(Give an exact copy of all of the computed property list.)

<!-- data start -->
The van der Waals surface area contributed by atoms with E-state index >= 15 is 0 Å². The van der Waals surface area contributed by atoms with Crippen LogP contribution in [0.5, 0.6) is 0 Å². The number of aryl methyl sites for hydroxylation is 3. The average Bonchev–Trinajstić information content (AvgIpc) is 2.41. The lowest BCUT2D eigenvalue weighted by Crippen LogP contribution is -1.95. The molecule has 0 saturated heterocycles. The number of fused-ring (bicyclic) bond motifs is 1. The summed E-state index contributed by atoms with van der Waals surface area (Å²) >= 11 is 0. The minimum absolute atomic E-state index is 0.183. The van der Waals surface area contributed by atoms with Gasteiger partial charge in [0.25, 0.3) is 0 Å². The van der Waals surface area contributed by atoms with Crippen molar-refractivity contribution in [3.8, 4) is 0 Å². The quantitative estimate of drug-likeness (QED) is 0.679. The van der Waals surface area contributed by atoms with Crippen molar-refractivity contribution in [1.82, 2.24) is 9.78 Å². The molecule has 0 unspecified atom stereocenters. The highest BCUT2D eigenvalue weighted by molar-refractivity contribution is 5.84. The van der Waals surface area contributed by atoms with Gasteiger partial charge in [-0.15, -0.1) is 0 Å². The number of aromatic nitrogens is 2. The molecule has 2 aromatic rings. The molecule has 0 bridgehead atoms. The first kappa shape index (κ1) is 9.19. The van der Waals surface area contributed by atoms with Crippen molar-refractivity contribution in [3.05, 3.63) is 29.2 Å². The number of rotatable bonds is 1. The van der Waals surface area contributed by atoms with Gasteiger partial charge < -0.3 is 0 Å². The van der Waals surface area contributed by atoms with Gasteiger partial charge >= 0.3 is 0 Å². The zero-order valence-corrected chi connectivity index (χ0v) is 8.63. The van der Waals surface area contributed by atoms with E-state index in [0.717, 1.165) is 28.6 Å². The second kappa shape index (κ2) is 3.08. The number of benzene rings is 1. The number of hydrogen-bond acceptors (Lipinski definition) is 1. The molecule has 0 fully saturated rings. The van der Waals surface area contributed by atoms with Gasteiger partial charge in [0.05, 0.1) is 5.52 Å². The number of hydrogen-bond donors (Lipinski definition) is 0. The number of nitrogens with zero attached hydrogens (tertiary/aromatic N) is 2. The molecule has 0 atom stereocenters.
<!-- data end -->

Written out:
The van der Waals surface area contributed by atoms with E-state index >= 15 is 0 Å². The van der Waals surface area contributed by atoms with Crippen LogP contribution in [0.5, 0.6) is 0 Å². The number of aryl methyl sites for hydroxylation is 3. The average Bonchev–Trinajstić information content (AvgIpc) is 2.41. The lowest BCUT2D eigenvalue weighted by Crippen LogP contribution is -1.95. The molecule has 0 saturated heterocycles. The number of fused-ring (bicyclic) bond motifs is 1. The summed E-state index contributed by atoms with van der Waals surface area (Å²) >= 11 is 0. The minimum absolute atomic E-state index is 0.183. The van der Waals surface area contributed by atoms with Gasteiger partial charge in [0.25, 0.3) is 0 Å². The van der Waals surface area contributed by atoms with Crippen molar-refractivity contribution in [3.8, 4) is 0 Å². The quantitative estimate of drug-likeness (QED) is 0.679. The van der Waals surface area contributed by atoms with Crippen molar-refractivity contribution in [1.82, 2.24) is 9.78 Å². The molecule has 0 unspecified atom stereocenters. The highest BCUT2D eigenvalue weighted by molar-refractivity contribution is 5.84. The van der Waals surface area contributed by atoms with Gasteiger partial charge in [-0.15, -0.1) is 0 Å². The number of aromatic nitrogens is 2. The molecule has 2 aromatic rings. The molecule has 0 bridgehead atoms. The first kappa shape index (κ1) is 9.19. The van der Waals surface area contributed by atoms with Crippen molar-refractivity contribution in [3.05, 3.63) is 29.2 Å². The number of rotatable bonds is 1. The van der Waals surface area contributed by atoms with Gasteiger partial charge < -0.3 is 0 Å². The van der Waals surface area contributed by atoms with Gasteiger partial charge >= 0.3 is 0 Å². The zero-order valence-corrected chi connectivity index (χ0v) is 8.63. The van der Waals surface area contributed by atoms with E-state index in [0.717, 1.165) is 28.6 Å². The second kappa shape index (κ2) is 3.08. The number of benzene rings is 1. The number of hydrogen-bond acceptors (Lipinski definition) is 1. The molecule has 0 fully saturated rings. The van der Waals surface area contributed by atoms with Gasteiger partial charge in [0.05, 0.1) is 5.52 Å². The number of hydrogen-bond donors (Lipinski definition) is 0. The number of nitrogens with zero attached hydrogens (tertiary/aromatic N) is 2. The molecule has 0 atom stereocenters.